Although I follow several great photographers on social media, most of my favorites are friends or associates. Image makers like Michael Peres, and Norm Barker, make me a better photographer. They have the creative drive and expertise that I hope to achieve. Additionally, I enjoy being involved in projects that encourage collaboration and networking. I was recently an organizer for the show, “Images from Science 3”. It was a great opportunity to work with and learn from some of the great photographers, all experts in their own fields. This show featured some of the best science image makers currently working. The reader should visit

Do you have any advice for people interested in an imaging career in biomedical/life sciences?

Photograph what you care about, and write about the topic so that other people are exposed to your work. I write a number of articles every year, most are dedicated to explaining imaging concepts or how different technical equipment can be built. I recently wrote an article on using long working distance objectives.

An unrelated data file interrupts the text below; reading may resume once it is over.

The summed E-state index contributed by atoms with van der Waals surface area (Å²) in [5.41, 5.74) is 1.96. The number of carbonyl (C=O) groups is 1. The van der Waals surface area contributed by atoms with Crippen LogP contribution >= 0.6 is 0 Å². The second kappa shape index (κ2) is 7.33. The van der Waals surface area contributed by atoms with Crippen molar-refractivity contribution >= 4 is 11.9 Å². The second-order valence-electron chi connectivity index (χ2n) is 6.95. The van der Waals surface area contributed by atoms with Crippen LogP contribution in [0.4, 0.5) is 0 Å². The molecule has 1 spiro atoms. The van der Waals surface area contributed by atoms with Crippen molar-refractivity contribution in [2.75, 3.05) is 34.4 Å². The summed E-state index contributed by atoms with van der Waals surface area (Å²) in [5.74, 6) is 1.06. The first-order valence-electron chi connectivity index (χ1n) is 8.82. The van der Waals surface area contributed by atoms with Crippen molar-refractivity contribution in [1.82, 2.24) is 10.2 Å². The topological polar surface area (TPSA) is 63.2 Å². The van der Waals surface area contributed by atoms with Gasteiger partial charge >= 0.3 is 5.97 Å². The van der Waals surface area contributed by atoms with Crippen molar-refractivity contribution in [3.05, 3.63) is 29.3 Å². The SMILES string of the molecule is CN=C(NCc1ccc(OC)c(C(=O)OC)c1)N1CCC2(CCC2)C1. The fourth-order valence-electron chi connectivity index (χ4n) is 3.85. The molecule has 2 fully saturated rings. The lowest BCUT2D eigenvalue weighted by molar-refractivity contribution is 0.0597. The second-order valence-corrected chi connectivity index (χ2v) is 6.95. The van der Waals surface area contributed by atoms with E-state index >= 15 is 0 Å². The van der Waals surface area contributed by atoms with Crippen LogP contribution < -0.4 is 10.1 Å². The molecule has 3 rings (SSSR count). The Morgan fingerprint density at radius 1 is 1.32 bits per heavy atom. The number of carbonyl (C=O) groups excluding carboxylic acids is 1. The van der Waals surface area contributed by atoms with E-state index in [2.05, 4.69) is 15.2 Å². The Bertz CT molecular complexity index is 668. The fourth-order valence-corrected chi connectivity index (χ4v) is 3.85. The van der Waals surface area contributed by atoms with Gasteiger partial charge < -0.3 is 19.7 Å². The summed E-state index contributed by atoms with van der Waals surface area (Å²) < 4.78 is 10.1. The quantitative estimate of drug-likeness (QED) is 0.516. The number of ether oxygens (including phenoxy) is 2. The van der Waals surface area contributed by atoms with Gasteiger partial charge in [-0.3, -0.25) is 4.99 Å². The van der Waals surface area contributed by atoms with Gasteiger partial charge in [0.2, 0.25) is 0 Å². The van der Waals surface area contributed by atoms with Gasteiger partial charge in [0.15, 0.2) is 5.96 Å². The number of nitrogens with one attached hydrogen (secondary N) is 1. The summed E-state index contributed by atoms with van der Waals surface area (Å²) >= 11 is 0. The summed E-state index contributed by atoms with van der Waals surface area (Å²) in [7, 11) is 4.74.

Are you a member of BCA and if so how has your membership in the BCA helped you?

I am a member of the BCA and have been for a number of years. I very much like the professional atmosphere and the open sharing of ideas and techniques. It provides me the opportunity to learn about different areas of photography that I have not been exposed to in my work. I have had several occasions in which I have incorporated these ideas into my class projects.

This is my favorite image from the book because it reminds me of the similarity of looking up a valley with giant trees. I feel it conveys a sense of wonder and a number of people feel the same way. For example, an oil painter from Florida, Annette Winkler, liked the picture so much she has painted several paintings of the image.

Ted Kinsman is a Professor of Photographic Sciences at Rochester Institute of Technology (RIT) where he teaches technical imaging.Ted presented on RTI at the 2022 BCA symposium. Learn more about Ted here:

See more of Ted's work here: